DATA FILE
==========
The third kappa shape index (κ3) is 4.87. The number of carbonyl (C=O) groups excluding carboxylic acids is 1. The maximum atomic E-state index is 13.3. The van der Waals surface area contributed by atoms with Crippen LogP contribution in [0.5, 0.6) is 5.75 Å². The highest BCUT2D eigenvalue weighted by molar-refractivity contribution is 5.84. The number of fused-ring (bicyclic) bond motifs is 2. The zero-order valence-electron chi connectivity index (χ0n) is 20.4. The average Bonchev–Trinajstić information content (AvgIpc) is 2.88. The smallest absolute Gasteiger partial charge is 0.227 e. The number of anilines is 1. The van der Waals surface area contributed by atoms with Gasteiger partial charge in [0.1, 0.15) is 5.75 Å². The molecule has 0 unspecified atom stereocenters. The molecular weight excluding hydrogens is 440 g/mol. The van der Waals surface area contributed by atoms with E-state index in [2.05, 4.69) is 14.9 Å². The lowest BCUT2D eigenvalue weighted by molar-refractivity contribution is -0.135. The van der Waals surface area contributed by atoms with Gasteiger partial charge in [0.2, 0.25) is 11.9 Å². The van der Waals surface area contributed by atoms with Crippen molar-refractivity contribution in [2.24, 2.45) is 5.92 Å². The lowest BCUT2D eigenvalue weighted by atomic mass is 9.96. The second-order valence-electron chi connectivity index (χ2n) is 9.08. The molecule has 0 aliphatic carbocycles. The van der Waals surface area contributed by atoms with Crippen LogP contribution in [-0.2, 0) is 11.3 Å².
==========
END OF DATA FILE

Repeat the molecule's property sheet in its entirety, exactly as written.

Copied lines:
The third kappa shape index (κ3) is 4.87. The number of carbonyl (C=O) groups excluding carboxylic acids is 1. The maximum atomic E-state index is 13.3. The van der Waals surface area contributed by atoms with Crippen LogP contribution in [0.5, 0.6) is 5.75 Å². The highest BCUT2D eigenvalue weighted by molar-refractivity contribution is 5.84. The number of fused-ring (bicyclic) bond motifs is 2. The zero-order valence-electron chi connectivity index (χ0n) is 20.4. The average Bonchev–Trinajstić information content (AvgIpc) is 2.88. The smallest absolute Gasteiger partial charge is 0.227 e. The number of anilines is 1. The van der Waals surface area contributed by atoms with Gasteiger partial charge in [0.1, 0.15) is 5.75 Å². The molecule has 0 unspecified atom stereocenters. The molecular weight excluding hydrogens is 440 g/mol. The van der Waals surface area contributed by atoms with E-state index in [2.05, 4.69) is 14.9 Å². The lowest BCUT2D eigenvalue weighted by molar-refractivity contribution is -0.135. The van der Waals surface area contributed by atoms with Gasteiger partial charge in [0.2, 0.25) is 11.9 Å². The van der Waals surface area contributed by atoms with Crippen molar-refractivity contribution in [2.24, 2.45) is 5.92 Å². The lowest BCUT2D eigenvalue weighted by atomic mass is 9.96. The second-order valence-electron chi connectivity index (χ2n) is 9.08. The molecule has 0 aliphatic carbocycles. The van der Waals surface area contributed by atoms with Crippen LogP contribution in [-0.2, 0) is 11.3 Å².